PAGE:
An initial survey of 19th century playing-card production. More detailed information appears on other pages.
There is a very interesting collection of playing cards held at the Strangers' Hall Museum in Norwich.
The Isle of Man has always been a tax haven within the British Isles and it has also had some interesting packs of cards.
The following items are additions and alterations to my collection, the rest of which is listed on page 69.
There are some interesting packs from Goodall in the last quarter of the 19th century.
Some further material relating to cards from nineteenth and twentieth century periodicals.
The introduction of brands commenced during the late 19th century as a development of the old qualities: Moguls, Harrys, Highlanders and Merry Andrews.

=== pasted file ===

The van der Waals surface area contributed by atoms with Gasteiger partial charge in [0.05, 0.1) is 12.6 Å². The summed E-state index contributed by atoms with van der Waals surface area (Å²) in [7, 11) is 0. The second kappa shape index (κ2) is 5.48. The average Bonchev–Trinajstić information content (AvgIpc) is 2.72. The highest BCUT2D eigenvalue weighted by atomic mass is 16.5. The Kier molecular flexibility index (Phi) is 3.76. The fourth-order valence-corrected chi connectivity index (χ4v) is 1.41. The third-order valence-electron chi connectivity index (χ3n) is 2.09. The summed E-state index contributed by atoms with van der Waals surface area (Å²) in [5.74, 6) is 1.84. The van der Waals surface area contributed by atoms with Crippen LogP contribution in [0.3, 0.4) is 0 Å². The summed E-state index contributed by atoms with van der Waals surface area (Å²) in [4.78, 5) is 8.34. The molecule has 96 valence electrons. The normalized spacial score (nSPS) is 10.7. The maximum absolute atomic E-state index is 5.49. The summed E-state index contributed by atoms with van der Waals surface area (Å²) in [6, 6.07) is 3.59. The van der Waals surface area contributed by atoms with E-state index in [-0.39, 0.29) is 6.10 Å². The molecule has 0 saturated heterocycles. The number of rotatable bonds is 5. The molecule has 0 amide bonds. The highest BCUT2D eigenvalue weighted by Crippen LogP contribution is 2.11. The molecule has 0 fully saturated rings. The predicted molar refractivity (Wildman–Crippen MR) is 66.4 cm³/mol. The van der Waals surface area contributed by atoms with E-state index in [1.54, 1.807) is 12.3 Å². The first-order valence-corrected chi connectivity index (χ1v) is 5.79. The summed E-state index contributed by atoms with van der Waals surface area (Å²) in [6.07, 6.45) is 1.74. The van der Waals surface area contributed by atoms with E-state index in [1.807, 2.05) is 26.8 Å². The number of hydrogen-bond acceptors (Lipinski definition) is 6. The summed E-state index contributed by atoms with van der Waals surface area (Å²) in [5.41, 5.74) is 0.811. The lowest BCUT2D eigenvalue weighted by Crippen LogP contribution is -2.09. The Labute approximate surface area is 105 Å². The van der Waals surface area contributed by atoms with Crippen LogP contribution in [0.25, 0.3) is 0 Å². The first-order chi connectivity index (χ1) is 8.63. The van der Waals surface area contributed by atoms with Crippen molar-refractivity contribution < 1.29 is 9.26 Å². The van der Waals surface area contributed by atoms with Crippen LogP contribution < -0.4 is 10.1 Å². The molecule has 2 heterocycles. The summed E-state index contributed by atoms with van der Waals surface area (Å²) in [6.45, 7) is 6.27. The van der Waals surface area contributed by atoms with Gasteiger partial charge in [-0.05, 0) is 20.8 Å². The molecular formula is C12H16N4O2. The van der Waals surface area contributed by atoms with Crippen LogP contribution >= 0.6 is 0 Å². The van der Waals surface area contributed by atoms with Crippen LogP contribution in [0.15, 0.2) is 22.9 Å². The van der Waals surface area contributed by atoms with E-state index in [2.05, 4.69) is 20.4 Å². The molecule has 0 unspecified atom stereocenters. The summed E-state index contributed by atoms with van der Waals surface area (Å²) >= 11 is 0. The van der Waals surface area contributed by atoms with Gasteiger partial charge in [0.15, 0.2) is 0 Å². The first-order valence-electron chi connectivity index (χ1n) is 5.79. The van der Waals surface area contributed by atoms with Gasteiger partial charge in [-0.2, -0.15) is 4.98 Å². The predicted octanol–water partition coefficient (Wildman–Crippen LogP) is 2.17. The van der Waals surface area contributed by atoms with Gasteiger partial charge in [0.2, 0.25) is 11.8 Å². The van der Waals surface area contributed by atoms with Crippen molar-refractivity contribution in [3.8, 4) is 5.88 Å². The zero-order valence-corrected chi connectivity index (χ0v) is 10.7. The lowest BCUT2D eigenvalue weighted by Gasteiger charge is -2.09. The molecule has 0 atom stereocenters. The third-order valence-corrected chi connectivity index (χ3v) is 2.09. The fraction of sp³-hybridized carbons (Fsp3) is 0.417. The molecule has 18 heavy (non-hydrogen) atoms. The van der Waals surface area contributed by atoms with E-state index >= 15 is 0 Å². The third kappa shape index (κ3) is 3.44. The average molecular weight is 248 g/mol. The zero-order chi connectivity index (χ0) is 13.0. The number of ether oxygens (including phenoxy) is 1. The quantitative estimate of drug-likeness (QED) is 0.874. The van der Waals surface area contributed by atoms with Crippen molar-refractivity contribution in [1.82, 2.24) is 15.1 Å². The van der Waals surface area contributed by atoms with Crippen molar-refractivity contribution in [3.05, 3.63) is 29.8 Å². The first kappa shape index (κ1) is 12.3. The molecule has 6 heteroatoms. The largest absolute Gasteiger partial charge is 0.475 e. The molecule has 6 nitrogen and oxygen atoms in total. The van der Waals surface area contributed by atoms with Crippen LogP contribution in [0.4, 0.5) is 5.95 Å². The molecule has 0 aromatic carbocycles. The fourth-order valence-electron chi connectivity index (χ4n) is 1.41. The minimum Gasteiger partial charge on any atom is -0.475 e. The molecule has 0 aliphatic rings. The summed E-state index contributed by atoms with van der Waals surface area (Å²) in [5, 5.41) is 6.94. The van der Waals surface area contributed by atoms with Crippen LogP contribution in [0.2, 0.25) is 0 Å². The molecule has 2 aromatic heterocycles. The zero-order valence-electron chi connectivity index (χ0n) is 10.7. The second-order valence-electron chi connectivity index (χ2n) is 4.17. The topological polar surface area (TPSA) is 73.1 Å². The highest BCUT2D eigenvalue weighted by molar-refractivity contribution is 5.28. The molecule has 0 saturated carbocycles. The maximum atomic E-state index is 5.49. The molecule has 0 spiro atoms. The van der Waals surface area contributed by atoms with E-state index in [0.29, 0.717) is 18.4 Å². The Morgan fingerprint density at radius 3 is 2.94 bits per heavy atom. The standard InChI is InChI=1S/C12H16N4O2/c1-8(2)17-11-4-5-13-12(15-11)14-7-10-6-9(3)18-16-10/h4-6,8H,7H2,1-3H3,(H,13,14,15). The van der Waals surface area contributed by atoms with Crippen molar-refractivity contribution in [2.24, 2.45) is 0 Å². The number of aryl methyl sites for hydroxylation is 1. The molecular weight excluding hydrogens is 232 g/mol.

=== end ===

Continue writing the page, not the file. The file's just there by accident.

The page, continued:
This article aims to illustrate the evolution of whist and gaming counters from the 18th century to the 20th.
Two similar but fascinatingly different hand-drawn transformation decks by the same artist, c.1875
Bezique is a two-player melding and trick-taking game. Dr. Pole introduced Bezique to England in 1861, but it wasn't popular until 1869.
“Boudoir” playing cards were introduced by Chas Goodall & Son in 1906 in a new, slimmer size.
A review of the Ace of spades, court card, backs and joker of English pattern playing cards by Wüst from my collection.
It is often difficult to identify the origin, manufacturer and date of a card game boxed set and other card game artifacts.
Today nothing remains of Charles Goodall's Camden Works, where three-quarters of the playing cards printed in Britain were produced.
Complete contents of a sample book of advertising cards by De La Rue